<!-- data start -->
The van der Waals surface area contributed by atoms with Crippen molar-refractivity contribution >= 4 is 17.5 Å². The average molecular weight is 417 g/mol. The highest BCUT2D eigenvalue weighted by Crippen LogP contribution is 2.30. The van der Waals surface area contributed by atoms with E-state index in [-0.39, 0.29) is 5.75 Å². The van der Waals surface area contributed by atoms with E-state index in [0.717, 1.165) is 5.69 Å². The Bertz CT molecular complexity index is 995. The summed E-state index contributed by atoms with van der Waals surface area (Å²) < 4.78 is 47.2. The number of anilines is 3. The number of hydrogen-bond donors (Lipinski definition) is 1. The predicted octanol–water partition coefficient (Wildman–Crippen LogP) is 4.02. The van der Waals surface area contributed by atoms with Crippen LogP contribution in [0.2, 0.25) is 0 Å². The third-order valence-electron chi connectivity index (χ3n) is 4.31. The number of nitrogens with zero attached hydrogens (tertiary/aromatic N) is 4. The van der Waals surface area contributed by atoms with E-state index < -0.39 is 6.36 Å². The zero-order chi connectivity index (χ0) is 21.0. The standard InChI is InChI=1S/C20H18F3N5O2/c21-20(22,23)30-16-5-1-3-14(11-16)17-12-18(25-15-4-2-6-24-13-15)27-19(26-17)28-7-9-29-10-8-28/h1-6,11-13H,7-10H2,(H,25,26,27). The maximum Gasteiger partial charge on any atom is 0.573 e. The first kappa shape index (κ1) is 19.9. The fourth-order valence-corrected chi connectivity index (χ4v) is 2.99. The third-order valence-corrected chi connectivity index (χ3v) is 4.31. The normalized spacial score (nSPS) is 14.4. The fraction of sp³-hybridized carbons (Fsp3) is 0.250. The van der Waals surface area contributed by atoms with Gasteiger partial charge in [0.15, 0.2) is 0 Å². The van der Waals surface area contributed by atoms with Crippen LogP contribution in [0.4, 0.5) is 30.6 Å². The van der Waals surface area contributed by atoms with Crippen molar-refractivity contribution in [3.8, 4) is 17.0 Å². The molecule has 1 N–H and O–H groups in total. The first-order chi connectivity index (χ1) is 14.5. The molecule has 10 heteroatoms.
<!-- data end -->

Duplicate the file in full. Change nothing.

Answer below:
The van der Waals surface area contributed by atoms with Crippen molar-refractivity contribution >= 4 is 17.5 Å². The average molecular weight is 417 g/mol. The highest BCUT2D eigenvalue weighted by Crippen LogP contribution is 2.30. The van der Waals surface area contributed by atoms with E-state index in [-0.39, 0.29) is 5.75 Å². The van der Waals surface area contributed by atoms with E-state index in [0.717, 1.165) is 5.69 Å². The Bertz CT molecular complexity index is 995. The summed E-state index contributed by atoms with van der Waals surface area (Å²) < 4.78 is 47.2. The number of anilines is 3. The number of hydrogen-bond donors (Lipinski definition) is 1. The predicted octanol–water partition coefficient (Wildman–Crippen LogP) is 4.02. The van der Waals surface area contributed by atoms with Crippen LogP contribution in [0.2, 0.25) is 0 Å². The third-order valence-electron chi connectivity index (χ3n) is 4.31. The number of nitrogens with zero attached hydrogens (tertiary/aromatic N) is 4. The van der Waals surface area contributed by atoms with E-state index < -0.39 is 6.36 Å². The zero-order chi connectivity index (χ0) is 21.0. The standard InChI is InChI=1S/C20H18F3N5O2/c21-20(22,23)30-16-5-1-3-14(11-16)17-12-18(25-15-4-2-6-24-13-15)27-19(26-17)28-7-9-29-10-8-28/h1-6,11-13H,7-10H2,(H,25,26,27). The maximum Gasteiger partial charge on any atom is 0.573 e. The first kappa shape index (κ1) is 19.9. The fourth-order valence-corrected chi connectivity index (χ4v) is 2.99. The third-order valence-corrected chi connectivity index (χ3v) is 4.31. The normalized spacial score (nSPS) is 14.4. The fraction of sp³-hybridized carbons (Fsp3) is 0.250. The van der Waals surface area contributed by atoms with Gasteiger partial charge in [0.15, 0.2) is 0 Å². The van der Waals surface area contributed by atoms with Crippen LogP contribution in [0.4, 0.5) is 30.6 Å². The van der Waals surface area contributed by atoms with Crippen molar-refractivity contribution in [3.8, 4) is 17.0 Å². The molecule has 1 N–H and O–H groups in total. The first-order chi connectivity index (χ1) is 14.5. The molecule has 10 heteroatoms.